A missense mutation g. 5496 C>A, c.1663C > A, p. Gln555Lys in exon 11 of ABCB6 (Figure 3A) was further identified in the 21 affected members, but absent in the 14 unaffected members from the family and completely cosegregated with the skin phenotype. An additional mutation in exon 1 of ABCB6 (g.776 delC, c.459 delC) was detected (Figure 3B) in an unrelated sporadic patient with typical DUH (Figure 1C), however, no mutation in ABCB6 was found in the other two patients. Mutations of c.1663 C>A and c.459 delC of in ABCB6 were not listed in the NCBI SNP database (dbSNP). Furthermore, sequencing was utilized in the 455 ethnically-matched normal Chinese individuals to exclude the mutations as SNPs. The mutation of p.Gln555 in ABCB6 is located in a conserved region of the protein (Figure 3C).

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Figure 3. ABCB6 heterozygous mutations and sequence alignments.

(A) Heterozygous mutations of c. 1663 C>A in the proband and (B) c.459 delC in a sporadic DUH patient. (C) A partial sequence of ABCB6. Arrows indicate the location of the mutations.

https://doi.org/10.1371/journal.pone.0079808.g003

Immunohistochemistry of ABCB6

Immunohistochemistry analysis showed all of the melanocytes were positive immunoreactivity to ABCB6 (Figure 4A-D).

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Figure 4. Immunohistochemistry staining of ABCB6 observed under light microscopy.

(A) Section of skin tissue from the normal control. (B) Section of hyperpigmented tissue from the proband with c. 1663 C>A. (C) Section of hypopigmented area from the proband. (D) Section of skin tissue from the patient with c.459 delC. (A-D) All of the melanocytes were positive immunoreactivity for ABCB6. Arrows indicate melanocytes.

https://doi.org/10.1371/journal.pone.0079808.g004

Discussion

In the study, we found a c. 1663 C>A, p.Gln555Lys heterozygous mutation of ABCB6 in exon 11, which perfectly cosegregated with the disorder in the family. Alignment comparative analysis showed that Gln555 was highly conserved (Figure 3C), which implied that the residue was key to normal biological function. A deleted mutation in exon 1 (c.776 delC) of ABCB6 was further confirmed in an unrelated Chinese patient with sporadic DUH. The loci of c.1663CA and c.459 delC of ABCB6 as SNPs were excluded in a panel of 455 unrelated healthy Chinese individuals. Combining these data, we suggest that the mutations c.1663CA and c.459 delC of ABCB6 be the genetic cause of the disease in the patients with the familial and the sporadic DUH.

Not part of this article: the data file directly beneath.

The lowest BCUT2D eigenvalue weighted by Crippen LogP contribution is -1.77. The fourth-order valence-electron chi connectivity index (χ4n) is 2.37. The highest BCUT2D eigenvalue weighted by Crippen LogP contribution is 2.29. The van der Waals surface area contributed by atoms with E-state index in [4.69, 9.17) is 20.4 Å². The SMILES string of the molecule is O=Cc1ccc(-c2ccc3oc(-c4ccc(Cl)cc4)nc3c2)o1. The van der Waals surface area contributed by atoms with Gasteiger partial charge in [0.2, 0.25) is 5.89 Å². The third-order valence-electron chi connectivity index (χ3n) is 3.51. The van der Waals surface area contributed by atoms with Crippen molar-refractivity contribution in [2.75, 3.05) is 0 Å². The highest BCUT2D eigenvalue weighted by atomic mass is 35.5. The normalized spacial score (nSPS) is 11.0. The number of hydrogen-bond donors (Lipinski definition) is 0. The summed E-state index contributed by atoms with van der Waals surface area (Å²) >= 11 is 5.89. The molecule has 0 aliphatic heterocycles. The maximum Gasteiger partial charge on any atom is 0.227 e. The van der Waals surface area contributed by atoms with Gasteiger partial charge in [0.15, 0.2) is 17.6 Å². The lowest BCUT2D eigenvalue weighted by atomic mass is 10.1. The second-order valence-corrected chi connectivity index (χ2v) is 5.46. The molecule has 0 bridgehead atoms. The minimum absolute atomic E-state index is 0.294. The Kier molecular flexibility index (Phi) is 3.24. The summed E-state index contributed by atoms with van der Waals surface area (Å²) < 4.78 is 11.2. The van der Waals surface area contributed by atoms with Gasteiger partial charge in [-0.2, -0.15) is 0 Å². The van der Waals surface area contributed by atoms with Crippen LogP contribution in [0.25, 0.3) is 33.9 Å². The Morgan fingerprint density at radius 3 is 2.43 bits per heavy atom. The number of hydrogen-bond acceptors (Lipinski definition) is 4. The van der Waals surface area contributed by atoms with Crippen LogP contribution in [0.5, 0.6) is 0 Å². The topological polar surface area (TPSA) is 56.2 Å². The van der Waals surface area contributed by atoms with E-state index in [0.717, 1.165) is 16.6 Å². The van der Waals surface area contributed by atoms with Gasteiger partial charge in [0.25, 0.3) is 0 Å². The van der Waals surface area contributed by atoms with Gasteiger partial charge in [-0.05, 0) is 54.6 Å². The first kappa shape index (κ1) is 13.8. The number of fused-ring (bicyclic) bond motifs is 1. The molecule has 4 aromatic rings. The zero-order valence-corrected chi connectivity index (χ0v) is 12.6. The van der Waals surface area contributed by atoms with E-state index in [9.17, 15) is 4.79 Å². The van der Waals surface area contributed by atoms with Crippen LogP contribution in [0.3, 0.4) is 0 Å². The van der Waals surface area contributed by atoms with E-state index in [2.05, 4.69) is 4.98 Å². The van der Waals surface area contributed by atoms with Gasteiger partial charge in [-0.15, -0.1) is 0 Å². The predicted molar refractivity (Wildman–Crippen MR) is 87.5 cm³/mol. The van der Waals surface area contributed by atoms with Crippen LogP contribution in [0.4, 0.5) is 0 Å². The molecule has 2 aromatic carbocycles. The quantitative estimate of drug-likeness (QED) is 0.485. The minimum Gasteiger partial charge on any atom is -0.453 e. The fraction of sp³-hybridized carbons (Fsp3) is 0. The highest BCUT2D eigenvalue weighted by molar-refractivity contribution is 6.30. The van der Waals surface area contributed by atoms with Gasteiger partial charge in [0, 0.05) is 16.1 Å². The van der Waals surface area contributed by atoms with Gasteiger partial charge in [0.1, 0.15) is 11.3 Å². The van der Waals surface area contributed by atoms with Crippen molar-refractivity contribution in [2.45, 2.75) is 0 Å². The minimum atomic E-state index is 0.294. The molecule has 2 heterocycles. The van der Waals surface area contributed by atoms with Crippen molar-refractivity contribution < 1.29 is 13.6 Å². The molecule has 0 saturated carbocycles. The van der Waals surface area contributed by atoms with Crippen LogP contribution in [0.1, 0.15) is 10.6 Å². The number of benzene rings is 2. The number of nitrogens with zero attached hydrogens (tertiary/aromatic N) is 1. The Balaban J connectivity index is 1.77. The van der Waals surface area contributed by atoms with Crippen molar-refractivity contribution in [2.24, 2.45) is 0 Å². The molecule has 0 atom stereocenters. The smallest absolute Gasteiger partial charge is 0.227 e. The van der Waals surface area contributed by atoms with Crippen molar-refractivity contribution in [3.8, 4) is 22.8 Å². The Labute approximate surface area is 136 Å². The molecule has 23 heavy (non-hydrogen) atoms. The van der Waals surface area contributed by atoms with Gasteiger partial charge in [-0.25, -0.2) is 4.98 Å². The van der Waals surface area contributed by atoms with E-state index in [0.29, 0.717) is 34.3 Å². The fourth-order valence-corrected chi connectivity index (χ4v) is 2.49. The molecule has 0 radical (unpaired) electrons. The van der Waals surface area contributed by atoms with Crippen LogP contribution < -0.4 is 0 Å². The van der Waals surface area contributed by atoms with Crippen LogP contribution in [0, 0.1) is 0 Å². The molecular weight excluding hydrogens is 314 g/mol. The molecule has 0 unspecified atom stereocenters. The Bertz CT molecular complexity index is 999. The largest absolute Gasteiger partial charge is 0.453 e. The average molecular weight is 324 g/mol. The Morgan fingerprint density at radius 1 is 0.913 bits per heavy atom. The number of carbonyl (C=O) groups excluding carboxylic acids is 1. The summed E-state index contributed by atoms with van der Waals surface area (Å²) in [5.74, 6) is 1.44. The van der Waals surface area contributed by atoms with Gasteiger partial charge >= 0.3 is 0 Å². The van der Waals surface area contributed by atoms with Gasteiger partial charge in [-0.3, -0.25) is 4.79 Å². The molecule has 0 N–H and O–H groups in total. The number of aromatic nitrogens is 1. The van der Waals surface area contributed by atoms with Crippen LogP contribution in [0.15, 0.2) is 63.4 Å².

Human ABCB6 (OMIM 605452) was cloned in 2000 [13] and is located on chromosome 2q36. ABCB6 contains 19 exons in the protein-coding region and belongs to the ABC transporter family. ABCB6 is involved in the active transport of peptides, steroids, polysaccharides, amino acids, phospholipids, ions, bile acids, and pharmaceutical drugs[13]. ABCB6 is widely expressed in tissues [13-17] with high expression in heart, skeletal muscles, fetal liver, melanocytes and melanoma cells [13,15,18]. Previous studies have indicated that ABCB6 is localized in the outer mitochondrial membrane [18] and was proposed to serve as a mammalian mitochondrial porphyrin transporter. Recent studies have revealed that ABCB6 is glycosylated in multiple cell types and it is localized in the endoplasmic reticulum, Golgi apparatus, lysosome, and plasma membrane, rather than in the mitochondria [19,20]. Skin melanin is normally synthesized by melanocytes located in the basal layer of the epidermis. Melanin synthesis takes places in intracellular lysosome-related organelles termed melanosomes derived from the endoplasmic reticulum, which bud off the Golgi complex and are extruded into the surrounding keratinocytes [21]. Specialized melanocytic enzymes and structural proteins are trafficked and assembled into the melanosomal particle during a maturation process from an empty vacuole to a striated melanin filled organelle, designated in four stages I–IV. In the study, we found a normal number of melanocytes in the basal layer in both hyper- and hypo-pigmented areas, however, the amount of mature melanosomes in normal control and hyperpigmented skin areas was considerably higher than in hypopigmented area. Additionally, many immature melanosomes were observed in hypopigmented skin region. These findings suggested that DUH might be a disorder of melanosome maturing,, rather than a disorder of melanocyte number. ABCB6, as a multifunctional transporter protein, is highly expressed in melanocytes, suggesting that it might participate in the transport of specialized enzymes and proteins, which are necessary for melanin synthesis. Therefore, concluding from the phenotype of a defect of melanosome maturing in the hypopigmented macule, we hypothesize the mutation of c.459 delC to be hypomorphic, because it resulted in a frameshift within the coding sequence and brought about premature translation termination codon and might further lead to nonsense-mediated mRNA decay and haploinsufficiency [22]. As for the heterozygous missense mutation of c. 1663 C>A, we also suggested it to be hypomorphic mutation, because the similar skin phenotype was found in the patient with c. 1663 C>A.